Mercedes has also given the new SL a variety of active aerodynamic features, which include a pair of what the brand calls ‘AIRPANELS’ located in the front air intakes. These are electronically controlled louvres that control the airflow around the car at speed; they’re generally closed to improve aerodynamics but are automatically opened when the engine requires additional cooling. The car’s rear spoiler also improves stability, automatically deploying at speeds above 50mph to provide additional downforce, with four positions ranging from fully stowed up to a 22-degree angle. The active aero also extends to the front underbody of the car, which helps to channel air to the rear diffuser.
Interior, technology and practicality
Inside, the interior has received a much needed refresh with a sizable digital upgrade. It follows the lead of the latest S-Class and C-Class, with two digital screens dubbed ‘hyperanalogue’. A 12.3-inch digital dial cluster is fitted and is integrated into a visor to prevent reflections when the roof is down.
The main infotainment touchscreen is a 11.9-inch portrait unit mounted in the centre console. It features electrical adjustment, meaning drivers can adjust the angle to avoid glare. This dual-screen setup runs Mercedes’ latest MBUX system, as already seen in the new S-Class, but with AMG-specific features including the Track Pack and Performance settings.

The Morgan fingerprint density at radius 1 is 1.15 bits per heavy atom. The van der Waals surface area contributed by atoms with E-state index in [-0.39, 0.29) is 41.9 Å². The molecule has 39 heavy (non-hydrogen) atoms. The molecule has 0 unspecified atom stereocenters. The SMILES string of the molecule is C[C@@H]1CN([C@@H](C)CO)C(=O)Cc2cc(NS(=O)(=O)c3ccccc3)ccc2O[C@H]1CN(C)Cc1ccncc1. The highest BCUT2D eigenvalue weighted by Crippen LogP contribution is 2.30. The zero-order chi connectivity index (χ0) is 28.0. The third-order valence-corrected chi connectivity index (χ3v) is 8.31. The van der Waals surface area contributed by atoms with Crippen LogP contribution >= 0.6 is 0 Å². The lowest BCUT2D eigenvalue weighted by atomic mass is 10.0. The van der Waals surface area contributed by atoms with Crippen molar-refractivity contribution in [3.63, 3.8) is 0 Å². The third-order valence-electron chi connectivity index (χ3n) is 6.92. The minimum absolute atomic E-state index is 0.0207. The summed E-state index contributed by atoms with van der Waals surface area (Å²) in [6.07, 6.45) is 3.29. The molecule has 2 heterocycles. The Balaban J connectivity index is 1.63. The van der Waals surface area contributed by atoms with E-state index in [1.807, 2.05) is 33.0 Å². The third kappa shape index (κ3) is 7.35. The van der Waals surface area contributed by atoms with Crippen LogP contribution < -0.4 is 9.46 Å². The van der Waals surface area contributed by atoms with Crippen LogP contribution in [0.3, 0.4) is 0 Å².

An array of new connectivity features have been added too, including Car-to-X and Live Traffic Information, which allow the car to share and receive real-time traffic information, including warnings of any upcoming hazards on a route.
Other new connectivity features include remote access via the Mercedes me app, with owners able to check if their car is locked or unlocked. The app can also give information on available parking spaces at a destination, including in multi-story car parks. Apple CarPlay and Android Auto also feature, along with what3words navigation functionality. The ‘Hey Mercedes’ voice assistant can also be used to operate the car’s essential functions on the move.
The design of the cabin looks similar to the brand’s recently updated models, with a new three-spoke steering wheel, propeller-style air vents and ambient lighting. The front seats are a new compact design and buyers will be able to pick from a range of trims including two-tone nappa leather or a mix of nappa leather and Dinamica fabric. The new SL also has a 2+2 seating layout, with the two rear seats intended for occasional use.
The switch to a fabric roof has bolstered the new car’s practicality as well, with up to 213 litres of storage available as standard. Buyers can also opt for the Load Compartment package, which increases storage to 240 litres.
As a flagship model, the new SL gets all of Mercedes’ latest safety technology, including driver attention detection, distance assist, steering assist, lane keeping and lane change assist. Blind spot assist also features, which can apply the brakes if it detects a collision is imminent while changing lanes.
Chassis and construction
According to Mercedes, the underpinnings of the new SL is constructed from a mix of aluminium, steel, magnesium and fibre composites to reduce weight, with the bare platform pictured above weighing in at only 270kg.
The platform’s design is entirely new from the ground up, with no parts or elements carried over from current or outgoing models. The body is more rigid than the current AMG GT Roadster model as well, with 50% more rigidity across the width and a 40% improvement across its overall length. Mercedes says the car’s rigidity improvements make it more agile to drive and more precise, with less body lean in corners.
Further improvements have been made to make the new SL better to drive, including a lower centre of gravity. To achieve this, the engine sits lower and closer to the centre of the car.